202745 Vendor attitudes towards stocking healthy foods: A comparison of WIC and non-WIC food retailers in Connecticut

Wednesday, November 11, 2009: 11:10 AM

Ann E. Bellenger, MPH , Rudd Center for Food Policy and Obesity, Yale University, New Haven, CT
Tatiana Andreyeva, PhD , Rudd Center for Food Policy and Obesity, Yale University, New Haven, CT
Marlene B. Schwartz, PhD , Rudd Center for Food Policy and Obesity, Yale University, New Haven, CT
Michael W. Long, MPH , Department of Society, Human Development, and Health, Harvard School of Public Health, Boston, MA
In October 2009, Connecticut will implement the 2007 Women, Infant, and Children Reauthorization Act, adding fruits and vegetables, and increasing whole grains and low fat dairy available to WIC-eligible low income families. Food vendors can play an influential role in determining the variety and quality of foods stocked to meet this new demand.

Purpose: To create an assessment tool to systematically measure small food retailer's attitudes towards offering healthy foods, perceived demand for and profitability of healthy foods, and barriers and supports to offering healthy food before and after the policy implementation.

Design: In early 2009, an in-store survey was developed, piloted, and conducted with a sample of 74 small food vendors in Connecticut. All WIC stores in five economically diverse towns were sampled (n=37), along with control, non-WIC stores (n=37), matched by neighborhood and store type.

Results: The presentation will detail pre-policy store demographics, supplier networks, and stocking behavior. Analyses will compare store vendor's perceived demand and profitability for healthy foods across each food category, and then by store type and WIC status. Perceived responsibility in offering healthy food, barriers to stocking healthy foods, as well as institutional supports needed to assist stocking (i.e. trainings, equipment and food-related tax incentives, etc.) will be reviewed. Attitudes towards the upcoming WIC food package change, and the WIC program overall will be presented for WIC-authorized stores.

Discussion: The implementation and accuracy of the tool, as well as next steps in modifying the tool will be discussed.

Learning Objectives:
Describe differences in food retailerís perceived demand for and profitability of healthy foods by food category, store type, and WIC status. Name the key reported barriers and institutional supports to increasing healthy foods in small retail establishments. Describe components of a survey protocol that were most effective in engaging food vendors in in-person, in-store surveys.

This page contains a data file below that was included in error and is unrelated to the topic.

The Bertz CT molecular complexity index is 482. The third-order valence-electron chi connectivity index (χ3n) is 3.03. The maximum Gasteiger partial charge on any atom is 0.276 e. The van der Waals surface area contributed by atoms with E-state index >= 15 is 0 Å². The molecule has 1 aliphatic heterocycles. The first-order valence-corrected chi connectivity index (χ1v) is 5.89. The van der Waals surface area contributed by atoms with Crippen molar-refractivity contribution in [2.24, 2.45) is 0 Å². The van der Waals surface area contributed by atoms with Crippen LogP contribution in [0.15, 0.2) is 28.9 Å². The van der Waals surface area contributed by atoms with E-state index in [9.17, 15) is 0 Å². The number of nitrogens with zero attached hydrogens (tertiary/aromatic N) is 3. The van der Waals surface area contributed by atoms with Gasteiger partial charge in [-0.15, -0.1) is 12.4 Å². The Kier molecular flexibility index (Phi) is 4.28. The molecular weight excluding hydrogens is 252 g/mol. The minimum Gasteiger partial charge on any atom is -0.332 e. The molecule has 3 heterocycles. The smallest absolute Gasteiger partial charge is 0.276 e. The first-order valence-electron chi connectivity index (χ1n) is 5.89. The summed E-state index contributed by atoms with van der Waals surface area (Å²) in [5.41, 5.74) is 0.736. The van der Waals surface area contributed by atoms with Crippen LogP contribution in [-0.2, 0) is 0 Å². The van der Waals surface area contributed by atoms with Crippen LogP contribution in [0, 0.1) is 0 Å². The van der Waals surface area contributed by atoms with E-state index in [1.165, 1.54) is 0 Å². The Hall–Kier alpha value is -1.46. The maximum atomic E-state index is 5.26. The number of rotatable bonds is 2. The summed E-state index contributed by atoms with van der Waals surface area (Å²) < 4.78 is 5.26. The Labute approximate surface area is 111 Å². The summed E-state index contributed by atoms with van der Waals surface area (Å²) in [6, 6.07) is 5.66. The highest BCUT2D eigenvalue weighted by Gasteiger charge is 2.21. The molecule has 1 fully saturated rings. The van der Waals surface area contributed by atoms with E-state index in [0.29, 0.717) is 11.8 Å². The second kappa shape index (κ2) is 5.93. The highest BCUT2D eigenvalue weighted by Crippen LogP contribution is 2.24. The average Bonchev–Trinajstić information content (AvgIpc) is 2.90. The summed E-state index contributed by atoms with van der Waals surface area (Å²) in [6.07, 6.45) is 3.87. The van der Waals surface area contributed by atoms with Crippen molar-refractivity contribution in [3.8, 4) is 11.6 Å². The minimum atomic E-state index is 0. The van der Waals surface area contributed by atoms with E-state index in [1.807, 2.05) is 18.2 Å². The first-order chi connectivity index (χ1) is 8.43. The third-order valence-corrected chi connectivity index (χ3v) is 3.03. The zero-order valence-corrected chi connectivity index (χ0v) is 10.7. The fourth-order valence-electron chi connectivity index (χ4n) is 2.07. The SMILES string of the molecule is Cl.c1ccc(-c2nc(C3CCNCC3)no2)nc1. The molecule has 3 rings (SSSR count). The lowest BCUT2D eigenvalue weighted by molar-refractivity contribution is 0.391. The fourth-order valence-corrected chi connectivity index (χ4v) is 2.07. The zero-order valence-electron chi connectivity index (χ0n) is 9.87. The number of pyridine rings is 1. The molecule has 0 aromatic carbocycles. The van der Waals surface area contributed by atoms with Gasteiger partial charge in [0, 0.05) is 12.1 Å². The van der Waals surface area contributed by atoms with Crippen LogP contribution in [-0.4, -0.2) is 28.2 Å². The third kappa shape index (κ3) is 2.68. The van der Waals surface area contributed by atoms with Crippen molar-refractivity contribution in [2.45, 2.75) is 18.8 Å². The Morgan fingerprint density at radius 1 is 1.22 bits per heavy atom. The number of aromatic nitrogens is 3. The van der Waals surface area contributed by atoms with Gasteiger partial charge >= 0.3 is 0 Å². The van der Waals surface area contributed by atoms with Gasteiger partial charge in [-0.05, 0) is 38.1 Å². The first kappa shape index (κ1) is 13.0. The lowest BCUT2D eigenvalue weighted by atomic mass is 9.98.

Keywords: WIC, Food and Nutrition

Presenting author's disclosure statement:

Qualified on the content I am responsible for because: I completed my Masters in Public Health studies in May 2008, where my studies focused on the social, behavioral, and geographic determinants of health. With my current position with the Rudd Center for Food Policy and Obesity I have further developed my knowledge on the determinants of healthy food consumption in low income populations. I have a broad experience in planning, coordinating and implementing community-based programs to improve children's nutrition and physical activity, and presented a poster at APHA in 2007. I have developed, trained, and implemented surveys on a broad range of topics in domestic and international settings. Developed surveys have assessed reach and recall surveys for communication campaigns, HIV Stigma in police officer populations, and male's self-reported supports and barriers to accessing regular health care.
Any relevant financial relationships? No

I agree to comply with the American Public Health Association Conflict of Interest and Commercial Support Guidelines, and to disclose to the participants any off-label or experimental uses of a commercial product or service discussed in my presentation.